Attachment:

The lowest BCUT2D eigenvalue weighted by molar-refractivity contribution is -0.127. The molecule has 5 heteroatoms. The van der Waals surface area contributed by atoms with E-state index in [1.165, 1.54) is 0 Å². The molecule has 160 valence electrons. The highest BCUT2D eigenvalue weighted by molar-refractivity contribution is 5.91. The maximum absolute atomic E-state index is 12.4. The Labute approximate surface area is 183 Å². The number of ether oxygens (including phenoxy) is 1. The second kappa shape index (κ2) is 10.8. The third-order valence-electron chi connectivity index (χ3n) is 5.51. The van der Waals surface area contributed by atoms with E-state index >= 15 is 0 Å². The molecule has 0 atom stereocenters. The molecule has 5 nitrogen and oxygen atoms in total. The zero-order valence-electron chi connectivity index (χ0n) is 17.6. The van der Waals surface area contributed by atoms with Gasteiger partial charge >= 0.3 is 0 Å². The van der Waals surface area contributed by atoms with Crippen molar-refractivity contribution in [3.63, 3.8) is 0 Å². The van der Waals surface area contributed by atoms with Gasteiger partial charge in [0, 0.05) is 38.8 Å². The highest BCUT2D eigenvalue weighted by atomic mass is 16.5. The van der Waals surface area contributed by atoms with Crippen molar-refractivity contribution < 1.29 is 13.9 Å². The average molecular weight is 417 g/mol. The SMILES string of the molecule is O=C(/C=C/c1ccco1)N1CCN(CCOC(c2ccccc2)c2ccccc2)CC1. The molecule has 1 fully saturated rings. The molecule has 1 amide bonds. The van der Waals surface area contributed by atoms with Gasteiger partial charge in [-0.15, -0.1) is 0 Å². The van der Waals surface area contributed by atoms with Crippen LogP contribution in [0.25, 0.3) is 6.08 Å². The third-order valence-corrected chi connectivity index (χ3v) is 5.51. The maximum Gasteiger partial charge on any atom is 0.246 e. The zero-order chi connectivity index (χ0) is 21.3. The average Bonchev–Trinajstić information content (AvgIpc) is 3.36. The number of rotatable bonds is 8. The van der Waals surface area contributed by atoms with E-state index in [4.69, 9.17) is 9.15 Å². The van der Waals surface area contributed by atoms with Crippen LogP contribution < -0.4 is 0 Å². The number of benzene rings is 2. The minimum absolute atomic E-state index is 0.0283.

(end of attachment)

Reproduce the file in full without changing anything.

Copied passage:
The lowest BCUT2D eigenvalue weighted by molar-refractivity contribution is -0.127. The molecule has 5 heteroatoms. The van der Waals surface area contributed by atoms with E-state index in [1.165, 1.54) is 0 Å². The molecule has 160 valence electrons. The highest BCUT2D eigenvalue weighted by molar-refractivity contribution is 5.91. The maximum absolute atomic E-state index is 12.4. The Labute approximate surface area is 183 Å². The number of ether oxygens (including phenoxy) is 1. The second kappa shape index (κ2) is 10.8. The third-order valence-electron chi connectivity index (χ3n) is 5.51. The van der Waals surface area contributed by atoms with E-state index >= 15 is 0 Å². The molecule has 0 atom stereocenters. The molecule has 5 nitrogen and oxygen atoms in total. The zero-order valence-electron chi connectivity index (χ0n) is 17.6. The van der Waals surface area contributed by atoms with Gasteiger partial charge >= 0.3 is 0 Å². The van der Waals surface area contributed by atoms with Crippen molar-refractivity contribution in [3.63, 3.8) is 0 Å². The van der Waals surface area contributed by atoms with Gasteiger partial charge in [0, 0.05) is 38.8 Å². The highest BCUT2D eigenvalue weighted by atomic mass is 16.5. The van der Waals surface area contributed by atoms with Crippen molar-refractivity contribution < 1.29 is 13.9 Å². The average molecular weight is 417 g/mol. The SMILES string of the molecule is O=C(/C=C/c1ccco1)N1CCN(CCOC(c2ccccc2)c2ccccc2)CC1. The molecule has 1 fully saturated rings. The molecule has 1 amide bonds. The van der Waals surface area contributed by atoms with Gasteiger partial charge in [-0.15, -0.1) is 0 Å². The van der Waals surface area contributed by atoms with Crippen LogP contribution in [0.25, 0.3) is 6.08 Å². The third-order valence-corrected chi connectivity index (χ3v) is 5.51. The maximum Gasteiger partial charge on any atom is 0.246 e. The zero-order chi connectivity index (χ0) is 21.3. The average Bonchev–Trinajstić information content (AvgIpc) is 3.36. The number of rotatable bonds is 8. The van der Waals surface area contributed by atoms with E-state index in [4.69, 9.17) is 9.15 Å². The van der Waals surface area contributed by atoms with Crippen LogP contribution < -0.4 is 0 Å². The number of benzene rings is 2. The minimum absolute atomic E-state index is 0.0283.